Chip giant Intel is working on a new technology for its 2013 Ultrabook portable platform that is said to incorporate wireless charging between notebooks and mobile devices, per a new report out of Asia based on sources from the upstream supply chain.
As MacBooks use Intel’s chips, Apple could adopt this upcoming technology from Intel to enable wireless charging between future MacBooks and your iPhone, iPad or iPod touch…
Asian trade publication DigiTimes notes that Japan’s carrier NTT Docomo and consumer electronics giant Sharp both previously launched smartphones with wireless charging functions that meet the Wireless Power Consortium’s (WPS) Qi standard, though high prices and reliability issues prevent their solution from being mainstreamed.
Samsung also wanted to debut a resonance wireless smartphone charger in June, but had to delay the project into 2013 as performance still needs some improvements.
As for Intel’s technology, DigiTimes explains:
Intel’s wireless charging solution uses an ultrabook as the power source paired with related software and a transmitter to wirelessly charge a smartphone. According to Intel’s data, the solution will feature lower power consumption and does not require the phone to be put in a very specific position.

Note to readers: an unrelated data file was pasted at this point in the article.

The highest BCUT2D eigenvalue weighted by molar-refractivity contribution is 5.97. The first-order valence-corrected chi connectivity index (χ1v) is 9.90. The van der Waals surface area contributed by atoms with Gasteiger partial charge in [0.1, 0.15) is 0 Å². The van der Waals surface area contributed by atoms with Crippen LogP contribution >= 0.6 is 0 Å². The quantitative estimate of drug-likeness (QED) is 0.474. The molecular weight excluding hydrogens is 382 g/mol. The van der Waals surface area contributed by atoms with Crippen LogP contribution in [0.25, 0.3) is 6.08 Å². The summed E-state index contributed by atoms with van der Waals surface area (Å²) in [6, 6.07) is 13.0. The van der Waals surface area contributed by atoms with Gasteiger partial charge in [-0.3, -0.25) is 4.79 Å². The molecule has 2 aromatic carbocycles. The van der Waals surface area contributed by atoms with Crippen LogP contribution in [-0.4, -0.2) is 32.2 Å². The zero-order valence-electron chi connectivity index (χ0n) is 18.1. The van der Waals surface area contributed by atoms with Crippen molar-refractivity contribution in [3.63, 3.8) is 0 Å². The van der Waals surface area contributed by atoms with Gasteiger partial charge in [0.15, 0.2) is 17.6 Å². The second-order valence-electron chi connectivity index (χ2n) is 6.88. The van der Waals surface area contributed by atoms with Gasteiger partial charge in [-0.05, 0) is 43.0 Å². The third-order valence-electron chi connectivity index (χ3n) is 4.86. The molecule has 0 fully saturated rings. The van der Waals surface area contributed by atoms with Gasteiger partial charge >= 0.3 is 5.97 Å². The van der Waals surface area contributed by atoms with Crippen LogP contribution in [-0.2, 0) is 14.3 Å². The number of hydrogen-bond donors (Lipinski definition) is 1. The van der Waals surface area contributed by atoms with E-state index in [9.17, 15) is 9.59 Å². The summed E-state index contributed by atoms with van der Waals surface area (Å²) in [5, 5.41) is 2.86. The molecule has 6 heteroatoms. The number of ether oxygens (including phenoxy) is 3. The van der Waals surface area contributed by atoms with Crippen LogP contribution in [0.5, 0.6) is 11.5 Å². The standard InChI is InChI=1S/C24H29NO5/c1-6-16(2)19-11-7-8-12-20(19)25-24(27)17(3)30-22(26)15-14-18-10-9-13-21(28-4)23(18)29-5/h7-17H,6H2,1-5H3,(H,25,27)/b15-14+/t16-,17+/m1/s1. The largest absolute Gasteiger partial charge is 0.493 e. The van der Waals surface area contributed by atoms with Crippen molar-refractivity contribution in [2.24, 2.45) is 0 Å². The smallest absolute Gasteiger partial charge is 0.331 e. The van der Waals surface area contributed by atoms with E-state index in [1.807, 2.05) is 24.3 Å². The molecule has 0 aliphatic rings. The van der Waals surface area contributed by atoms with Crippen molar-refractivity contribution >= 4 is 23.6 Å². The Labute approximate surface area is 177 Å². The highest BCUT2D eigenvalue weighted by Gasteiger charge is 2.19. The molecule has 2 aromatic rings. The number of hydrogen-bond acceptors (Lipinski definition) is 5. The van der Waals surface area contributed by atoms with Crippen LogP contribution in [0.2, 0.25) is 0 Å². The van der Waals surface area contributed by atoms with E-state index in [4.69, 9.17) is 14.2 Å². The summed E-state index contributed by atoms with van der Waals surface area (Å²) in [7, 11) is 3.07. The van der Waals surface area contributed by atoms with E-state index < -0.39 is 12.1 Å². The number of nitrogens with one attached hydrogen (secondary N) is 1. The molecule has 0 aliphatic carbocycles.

While DigiTimes’ track record with Apple rumors leaves a lot to be desired, the publication is typically accurate with supply chain news like this one.
Intel’s solution is “expected be seen in just a few models in the second half of 2013″. Apple typically gets preferential treatment from Intel and often exclusively debuts the chip maker’s latest advancements in its computers.
However, Apple is also known for intentionally disabling certain hardware features. Still, there is a chance that a 2013 MacBook Air could feature Intel’s chipset with wireless charging technology to enable wireless charging between your Mac notebook and the next year’s lineup of iOS devices.
The report notes that Intel already has software developed for this technology which supports power charging equipment examination, smartphone charging control and equipment position tests.
This would presumably make Apple’s job even easier should the company decide to deploy this technology.
Cupertino’s been researching various aspects of wireless charging techniques, such asinductive charging. Apple typically registers patents for a bunch of different things, but many of them never see the light of day so those patent filings only mean that Apple is, or was, thinking about wireless changing.
Coincidentally or not, The Wall Street Journal reported a year ago that Apple was experimenting with “a new way of charging the phone”.